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Local Versus General Anesthesia for External Dacryocystorhinostomy in Young Patients

Ciftci, Ferda M.D.*; Pocan, Sibel M.D.†; Karadayi, Koray M.D.*; Gulecek, Oguz M.D.*

Ophthalmic Plastic & Reconstructive Surgery:
Article
Abstract

Purpose: To compare the effectiveness, complications, and patient acceptance of local anesthesia with general anesthesia in young patients for external dacryocystorhinostomy (DCR).

Methods: Data were prospectively collected over an 8-year period (1996–2004) on young patients (mean age: 22.64±1.71) undergoing external DCR in Gülhane Military Medical Academy. Patients were randomly allocated in two groups: general anesthesia (GA) and local anesthesia (LA). Of the 480 DCR procedures, 182 were performed with general anesthesia (44 bilateral), 298 were performed with local anesthesia (32 bilateral). Visual analogue scales were recorded in the postoperative 2-hour period. Postoperative nausea and vomiting (PONV), epistaxis, length of hospital stay, and intraoperative bleeding were noted.

Results: Patients in both groups reported being comfortable during and immediately after surgery. Only 2 patients in the LA group required additional local anesthetic because of pain. Intraoperative bleeding was lower in the LA group. Analgesic requirement and signs of nausea and vomiting in the GA group were higher in the early postoperative period (p<0.05). The incidence of PONV was higher (p<0.05) in the GA group. Postoperative epistaxis was observed in 12 patients in the GA group and just 2 patients in the LA group. Length of hospital stay was 2.29±0.46 days in the GA group, and 1.23±0.42 days in the LA group (p<0.01).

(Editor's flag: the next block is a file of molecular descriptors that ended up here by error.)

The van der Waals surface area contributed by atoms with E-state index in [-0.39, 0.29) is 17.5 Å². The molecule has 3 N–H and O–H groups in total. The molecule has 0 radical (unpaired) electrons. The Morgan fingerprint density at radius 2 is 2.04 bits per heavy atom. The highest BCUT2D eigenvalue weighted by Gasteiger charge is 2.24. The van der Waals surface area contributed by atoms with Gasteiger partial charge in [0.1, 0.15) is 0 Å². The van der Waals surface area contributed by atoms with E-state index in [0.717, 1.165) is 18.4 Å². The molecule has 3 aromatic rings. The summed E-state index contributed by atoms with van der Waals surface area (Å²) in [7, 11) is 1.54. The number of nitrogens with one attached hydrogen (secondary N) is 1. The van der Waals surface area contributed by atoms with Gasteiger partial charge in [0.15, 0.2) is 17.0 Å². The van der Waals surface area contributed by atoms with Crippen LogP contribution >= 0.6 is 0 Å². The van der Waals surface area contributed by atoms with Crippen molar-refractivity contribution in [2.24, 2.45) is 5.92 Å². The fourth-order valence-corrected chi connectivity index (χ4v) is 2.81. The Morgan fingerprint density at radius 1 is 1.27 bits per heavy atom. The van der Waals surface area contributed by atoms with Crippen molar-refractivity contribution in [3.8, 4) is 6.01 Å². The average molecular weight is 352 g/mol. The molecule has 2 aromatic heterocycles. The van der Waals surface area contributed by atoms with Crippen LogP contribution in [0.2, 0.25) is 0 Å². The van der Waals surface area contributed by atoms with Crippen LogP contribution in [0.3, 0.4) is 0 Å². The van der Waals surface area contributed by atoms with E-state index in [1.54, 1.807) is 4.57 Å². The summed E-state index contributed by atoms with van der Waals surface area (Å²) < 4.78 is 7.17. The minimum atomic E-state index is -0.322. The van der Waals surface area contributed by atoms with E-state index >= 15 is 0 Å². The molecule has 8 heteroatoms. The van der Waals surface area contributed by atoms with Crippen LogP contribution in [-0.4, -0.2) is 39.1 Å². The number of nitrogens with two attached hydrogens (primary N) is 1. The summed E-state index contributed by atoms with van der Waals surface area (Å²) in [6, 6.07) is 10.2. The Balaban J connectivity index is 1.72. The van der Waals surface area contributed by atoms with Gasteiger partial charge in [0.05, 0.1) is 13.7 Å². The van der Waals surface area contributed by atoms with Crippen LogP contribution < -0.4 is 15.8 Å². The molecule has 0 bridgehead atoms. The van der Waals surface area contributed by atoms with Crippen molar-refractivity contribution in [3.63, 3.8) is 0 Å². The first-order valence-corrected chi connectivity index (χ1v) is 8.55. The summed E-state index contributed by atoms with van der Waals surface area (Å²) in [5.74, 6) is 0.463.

Conclusions: Local anesthesia in DCR is safe and comfortable when proper anatomical approach to nerve blocks is performed correctly. Local anesthesia in young patients undergoing external DCR is a good alternative because it is cost-effective and it eliminates the complications of general anesthesia.

In Brief

The comparison of local and general anesthesia for external dacryocystorhinostomy in young patients shows that local anesthesia is acceptable, comfortable, and has lower rates of complications when a proper local anesthetic technique is applied.

Author Information

Departments of *Ophthalmology and †Anesthesiology, Gulhane Military Medical Academy, GATA Haydarpasa Training Hospital, Istanbul, Turkey

Accepted January 5, 2005.

This study was presented as a poster at the 22nd Ophthalmic Plastic and Reconstructive Surgery Congress, 2004, Leuven, Belgium.

Correspondence to Ferda Ciftci, M.D., MESA Koru Evleri, Cicekci Bostan Sok., C-8 Daire:6 34662 Altunizade-Uskudar, Istanbul, Turkey. E-mail ciftciferda@yahoo.com

©2005The American Society of Opthalmic Plastic and Reconstructive Surgery, Inc.